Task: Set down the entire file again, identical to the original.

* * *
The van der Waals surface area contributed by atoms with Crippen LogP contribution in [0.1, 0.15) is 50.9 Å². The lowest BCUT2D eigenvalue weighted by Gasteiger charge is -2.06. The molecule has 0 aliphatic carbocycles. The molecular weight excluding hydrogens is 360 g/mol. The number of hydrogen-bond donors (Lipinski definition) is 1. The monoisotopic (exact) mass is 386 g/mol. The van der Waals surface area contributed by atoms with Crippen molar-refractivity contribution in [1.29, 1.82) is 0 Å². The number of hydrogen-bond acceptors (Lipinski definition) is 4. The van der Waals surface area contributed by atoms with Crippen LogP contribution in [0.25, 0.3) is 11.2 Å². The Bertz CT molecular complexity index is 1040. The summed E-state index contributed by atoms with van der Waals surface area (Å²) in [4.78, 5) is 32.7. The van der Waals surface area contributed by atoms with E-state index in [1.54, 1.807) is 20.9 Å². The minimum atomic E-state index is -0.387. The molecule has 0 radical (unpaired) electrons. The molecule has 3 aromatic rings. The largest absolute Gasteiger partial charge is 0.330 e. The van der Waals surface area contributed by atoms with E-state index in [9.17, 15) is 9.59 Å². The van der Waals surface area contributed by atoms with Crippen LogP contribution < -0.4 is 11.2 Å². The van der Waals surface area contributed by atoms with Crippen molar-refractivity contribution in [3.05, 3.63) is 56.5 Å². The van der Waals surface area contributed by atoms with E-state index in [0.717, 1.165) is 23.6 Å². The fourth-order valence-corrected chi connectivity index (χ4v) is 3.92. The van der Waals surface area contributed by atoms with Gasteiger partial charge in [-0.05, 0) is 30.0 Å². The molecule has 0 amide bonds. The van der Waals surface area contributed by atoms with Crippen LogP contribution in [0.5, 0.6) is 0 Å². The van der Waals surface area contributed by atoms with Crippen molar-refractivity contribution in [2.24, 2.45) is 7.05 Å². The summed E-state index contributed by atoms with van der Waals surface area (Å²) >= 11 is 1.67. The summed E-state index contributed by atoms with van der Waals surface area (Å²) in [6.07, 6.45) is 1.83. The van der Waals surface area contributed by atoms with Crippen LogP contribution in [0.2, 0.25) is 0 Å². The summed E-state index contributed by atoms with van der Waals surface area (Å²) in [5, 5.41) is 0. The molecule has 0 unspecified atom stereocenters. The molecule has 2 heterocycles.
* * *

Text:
The van der Waals surface area contributed by atoms with Crippen LogP contribution in [0.1, 0.15) is 50.9 Å². The lowest BCUT2D eigenvalue weighted by Gasteiger charge is -2.06. The molecule has 0 aliphatic carbocycles. The molecular weight excluding hydrogens is 360 g/mol. The number of hydrogen-bond donors (Lipinski definition) is 1. The monoisotopic (exact) mass is 386 g/mol. The van der Waals surface area contributed by atoms with Crippen molar-refractivity contribution in [1.29, 1.82) is 0 Å². The number of hydrogen-bond acceptors (Lipinski definition) is 4. The van der Waals surface area contributed by atoms with Crippen LogP contribution in [0.25, 0.3) is 11.2 Å². The Bertz CT molecular complexity index is 1040. The summed E-state index contributed by atoms with van der Waals surface area (Å²) in [4.78, 5) is 32.7. The van der Waals surface area contributed by atoms with E-state index in [1.54, 1.807) is 20.9 Å². The minimum atomic E-state index is -0.387. The molecule has 0 radical (unpaired) electrons. The molecule has 3 aromatic rings. The largest absolute Gasteiger partial charge is 0.330 e. The van der Waals surface area contributed by atoms with E-state index in [9.17, 15) is 9.59 Å². The van der Waals surface area contributed by atoms with Crippen LogP contribution < -0.4 is 11.2 Å². The van der Waals surface area contributed by atoms with Crippen molar-refractivity contribution in [3.05, 3.63) is 56.5 Å². The van der Waals surface area contributed by atoms with E-state index in [0.717, 1.165) is 23.6 Å². The fourth-order valence-corrected chi connectivity index (χ4v) is 3.92. The van der Waals surface area contributed by atoms with Gasteiger partial charge in [-0.05, 0) is 30.0 Å². The molecule has 0 amide bonds. The van der Waals surface area contributed by atoms with Crippen LogP contribution in [0.5, 0.6) is 0 Å². The van der Waals surface area contributed by atoms with Crippen molar-refractivity contribution in [2.24, 2.45) is 7.05 Å². The summed E-state index contributed by atoms with van der Waals surface area (Å²) >= 11 is 1.67. The summed E-state index contributed by atoms with van der Waals surface area (Å²) in [6.07, 6.45) is 1.83. The van der Waals surface area contributed by atoms with Crippen LogP contribution in [0.2, 0.25) is 0 Å². The summed E-state index contributed by atoms with van der Waals surface area (Å²) in [5, 5.41) is 0. The molecule has 0 unspecified atom stereocenters. The molecule has 2 heterocycles.